A lot of times, people come to me and say, “My five buddies took Social Security at 62.” But these clients’ situations may not be like their buddies.

Another situation I see is those who have done a lot of research and discovered that the longer you wait to take Social Security, the more money you will get. This is true, but that might not be the right answer either for your specific situation. It might not be beneficial for you to wait that long. Sometimes, people see that carrot that Social Security puts out there, but doesn’t consider other important factors. If you can afford to hold off, that might be the way to go, but that’s not the only way.

I recommend having a conversation with a financial advisor you trust before making this all-important decision.

2. What Will Be Extracted from a Social Security Check?

Other than Medicare Part B premiums, the only other thing that will come out of a Social Security check, which is voluntary, is tax withholdings, but that is only if you request it. You can tell the IRS and Social Security that you would like to have a portion of your benefit withheld so it can go toward your tax liabilities the following tax year. And there are different increments that you can choose.

3. How Do You Apply for Social Security and When Does It Hit Your Bank Account?

Payment cycling is what determines your payment date, and that’s tied to your birthdate.

The short answer is: You will receive your Social Security check on the second, third or fourth Wednesday of the month, depending on your birthdate.

While you used to have to go into the Social Security office to start receiving payments, today, you can apply online. You can also call the office and make an appointment.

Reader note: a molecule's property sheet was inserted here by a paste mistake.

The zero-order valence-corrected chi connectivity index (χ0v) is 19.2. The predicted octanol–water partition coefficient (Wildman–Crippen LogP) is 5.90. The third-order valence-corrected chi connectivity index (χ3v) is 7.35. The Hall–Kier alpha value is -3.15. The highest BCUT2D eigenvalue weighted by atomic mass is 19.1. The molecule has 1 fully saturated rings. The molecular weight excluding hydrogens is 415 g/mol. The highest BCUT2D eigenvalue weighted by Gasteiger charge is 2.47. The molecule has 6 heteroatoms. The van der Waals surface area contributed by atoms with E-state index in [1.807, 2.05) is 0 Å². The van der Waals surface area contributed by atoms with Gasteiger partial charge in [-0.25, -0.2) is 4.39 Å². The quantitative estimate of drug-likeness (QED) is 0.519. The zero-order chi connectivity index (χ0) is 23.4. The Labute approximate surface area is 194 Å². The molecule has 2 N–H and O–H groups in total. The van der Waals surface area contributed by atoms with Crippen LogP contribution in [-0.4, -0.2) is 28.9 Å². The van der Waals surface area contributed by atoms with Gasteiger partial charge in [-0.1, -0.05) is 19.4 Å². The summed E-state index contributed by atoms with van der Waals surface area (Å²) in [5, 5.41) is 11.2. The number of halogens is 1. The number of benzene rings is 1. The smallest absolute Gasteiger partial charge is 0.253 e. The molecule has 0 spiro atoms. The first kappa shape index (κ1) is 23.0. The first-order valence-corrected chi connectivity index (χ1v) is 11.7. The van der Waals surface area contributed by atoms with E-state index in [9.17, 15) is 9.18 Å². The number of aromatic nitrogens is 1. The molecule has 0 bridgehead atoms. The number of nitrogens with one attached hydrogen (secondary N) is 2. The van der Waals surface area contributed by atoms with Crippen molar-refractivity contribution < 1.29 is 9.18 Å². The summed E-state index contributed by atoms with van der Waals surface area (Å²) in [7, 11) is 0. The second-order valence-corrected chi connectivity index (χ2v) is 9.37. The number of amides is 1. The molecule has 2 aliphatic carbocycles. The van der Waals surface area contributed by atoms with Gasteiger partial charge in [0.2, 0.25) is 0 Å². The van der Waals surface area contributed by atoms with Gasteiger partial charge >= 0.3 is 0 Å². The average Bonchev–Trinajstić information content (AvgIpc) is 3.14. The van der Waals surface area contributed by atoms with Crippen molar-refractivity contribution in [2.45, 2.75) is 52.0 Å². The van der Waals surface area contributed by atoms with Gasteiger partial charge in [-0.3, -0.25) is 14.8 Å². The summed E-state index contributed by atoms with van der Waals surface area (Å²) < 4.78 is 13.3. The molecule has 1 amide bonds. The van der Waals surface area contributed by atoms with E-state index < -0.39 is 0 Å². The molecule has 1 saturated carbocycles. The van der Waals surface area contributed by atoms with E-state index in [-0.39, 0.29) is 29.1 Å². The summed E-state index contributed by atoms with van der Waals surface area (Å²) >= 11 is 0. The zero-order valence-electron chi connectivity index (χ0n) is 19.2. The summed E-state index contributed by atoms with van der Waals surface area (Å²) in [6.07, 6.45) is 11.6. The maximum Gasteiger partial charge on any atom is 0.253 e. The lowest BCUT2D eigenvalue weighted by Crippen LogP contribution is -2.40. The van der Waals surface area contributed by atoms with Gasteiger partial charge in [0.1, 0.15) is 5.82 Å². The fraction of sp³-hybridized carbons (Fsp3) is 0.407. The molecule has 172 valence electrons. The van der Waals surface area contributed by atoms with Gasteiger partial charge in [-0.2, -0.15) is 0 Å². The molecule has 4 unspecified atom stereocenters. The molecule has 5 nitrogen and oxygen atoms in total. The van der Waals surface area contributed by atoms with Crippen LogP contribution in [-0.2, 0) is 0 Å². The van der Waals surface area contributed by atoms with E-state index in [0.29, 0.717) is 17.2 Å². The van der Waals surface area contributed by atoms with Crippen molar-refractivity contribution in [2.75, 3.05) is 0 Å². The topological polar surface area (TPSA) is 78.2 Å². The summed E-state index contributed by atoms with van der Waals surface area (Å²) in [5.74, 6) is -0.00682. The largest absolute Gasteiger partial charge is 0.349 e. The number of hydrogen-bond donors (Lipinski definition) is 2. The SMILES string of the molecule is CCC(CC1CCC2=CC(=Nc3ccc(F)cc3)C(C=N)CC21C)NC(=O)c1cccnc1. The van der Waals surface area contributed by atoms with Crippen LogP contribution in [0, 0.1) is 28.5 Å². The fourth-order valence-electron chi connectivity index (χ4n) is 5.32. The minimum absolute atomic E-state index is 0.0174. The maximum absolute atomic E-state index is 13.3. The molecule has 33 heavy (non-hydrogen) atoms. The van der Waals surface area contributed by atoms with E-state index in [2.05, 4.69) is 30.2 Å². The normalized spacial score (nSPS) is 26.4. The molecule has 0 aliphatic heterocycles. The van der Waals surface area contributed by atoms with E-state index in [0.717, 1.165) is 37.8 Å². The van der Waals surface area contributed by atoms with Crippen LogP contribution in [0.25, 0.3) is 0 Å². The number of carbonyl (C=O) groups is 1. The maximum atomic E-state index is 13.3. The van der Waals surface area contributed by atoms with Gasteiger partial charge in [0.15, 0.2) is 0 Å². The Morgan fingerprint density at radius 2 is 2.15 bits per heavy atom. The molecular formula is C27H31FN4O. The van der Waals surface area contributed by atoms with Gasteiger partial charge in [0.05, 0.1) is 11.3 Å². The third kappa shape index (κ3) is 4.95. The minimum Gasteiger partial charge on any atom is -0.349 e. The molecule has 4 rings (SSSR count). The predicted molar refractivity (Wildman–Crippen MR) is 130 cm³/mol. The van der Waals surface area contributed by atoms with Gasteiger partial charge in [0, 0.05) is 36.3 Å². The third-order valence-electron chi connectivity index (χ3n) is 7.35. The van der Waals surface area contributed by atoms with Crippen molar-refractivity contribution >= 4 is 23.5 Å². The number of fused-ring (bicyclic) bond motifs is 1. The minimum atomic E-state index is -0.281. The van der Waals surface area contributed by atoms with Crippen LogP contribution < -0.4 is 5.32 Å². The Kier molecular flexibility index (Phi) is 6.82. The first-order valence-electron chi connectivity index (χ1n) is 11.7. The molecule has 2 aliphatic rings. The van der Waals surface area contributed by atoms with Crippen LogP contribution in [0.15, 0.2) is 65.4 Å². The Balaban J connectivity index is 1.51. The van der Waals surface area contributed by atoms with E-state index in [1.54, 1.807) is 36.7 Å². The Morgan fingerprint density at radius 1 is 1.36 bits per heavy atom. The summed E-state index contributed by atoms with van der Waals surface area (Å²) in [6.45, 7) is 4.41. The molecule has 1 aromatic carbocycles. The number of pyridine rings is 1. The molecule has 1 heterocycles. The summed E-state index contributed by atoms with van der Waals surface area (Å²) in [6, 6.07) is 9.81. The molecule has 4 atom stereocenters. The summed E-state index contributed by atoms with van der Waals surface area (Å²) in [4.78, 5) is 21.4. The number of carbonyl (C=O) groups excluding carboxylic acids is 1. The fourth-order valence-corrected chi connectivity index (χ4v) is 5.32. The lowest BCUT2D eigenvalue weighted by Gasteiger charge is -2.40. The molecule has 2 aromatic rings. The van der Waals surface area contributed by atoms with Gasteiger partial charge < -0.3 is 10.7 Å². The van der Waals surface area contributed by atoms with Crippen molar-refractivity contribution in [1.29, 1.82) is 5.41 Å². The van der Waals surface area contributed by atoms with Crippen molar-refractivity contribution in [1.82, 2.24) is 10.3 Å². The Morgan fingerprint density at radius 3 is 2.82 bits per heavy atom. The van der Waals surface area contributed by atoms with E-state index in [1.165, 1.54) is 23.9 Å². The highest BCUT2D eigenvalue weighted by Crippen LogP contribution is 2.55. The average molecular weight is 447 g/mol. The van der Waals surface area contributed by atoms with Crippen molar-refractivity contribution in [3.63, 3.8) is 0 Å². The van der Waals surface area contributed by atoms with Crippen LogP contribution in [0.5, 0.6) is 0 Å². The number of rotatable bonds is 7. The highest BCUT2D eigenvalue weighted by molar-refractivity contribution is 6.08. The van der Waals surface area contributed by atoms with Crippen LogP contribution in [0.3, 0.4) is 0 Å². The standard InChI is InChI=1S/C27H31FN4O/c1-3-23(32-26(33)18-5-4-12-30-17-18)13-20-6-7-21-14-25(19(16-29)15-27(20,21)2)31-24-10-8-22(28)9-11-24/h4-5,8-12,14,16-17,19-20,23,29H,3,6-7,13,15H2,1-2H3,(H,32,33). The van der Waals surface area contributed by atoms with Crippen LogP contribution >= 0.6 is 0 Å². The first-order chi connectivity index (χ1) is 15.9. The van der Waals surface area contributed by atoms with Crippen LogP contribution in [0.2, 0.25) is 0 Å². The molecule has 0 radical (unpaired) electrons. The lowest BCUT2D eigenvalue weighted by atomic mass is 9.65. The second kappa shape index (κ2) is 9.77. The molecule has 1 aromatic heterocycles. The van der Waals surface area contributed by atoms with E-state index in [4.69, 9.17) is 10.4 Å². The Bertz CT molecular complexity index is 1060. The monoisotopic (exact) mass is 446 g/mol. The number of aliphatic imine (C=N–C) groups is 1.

But make sure you apply within three months of the month you want to start receiving those benefits.

You can find all of this information here.

If you’re still concerned about running out of money, contact us and we’ll guide you through that worry. We also host Social Security workshops to learn more about your options. These events are popular and seating is limited. Click here to register.

This material is provided by PAX Financial Group, LLC. The opinions voiced in this material are for general information only and are not intended to provide specific advice or recommendations for any individual. The information herein has been derived from sources believed to be accurate. Please note: Investing involves risk, and past performance is no guarantee of future results. Investments will fluctuate and when redeemed may be worth more or less than when originally invested. This information should not be construed as investment, tax or legal advice and may not be relied on for the purpose of avoiding any Federal tax penalty. This is neither a solicitation nor recommendation to purchase or sell any investment or insurance product or service, and should not be relied upon as such. All market indices discussed are unmanaged and are not illustrative of any particular investment. Indices do not incur management fees, costs and expenses, and cannot be invested into directly. All economic and performance data is historical and not indicative of future results.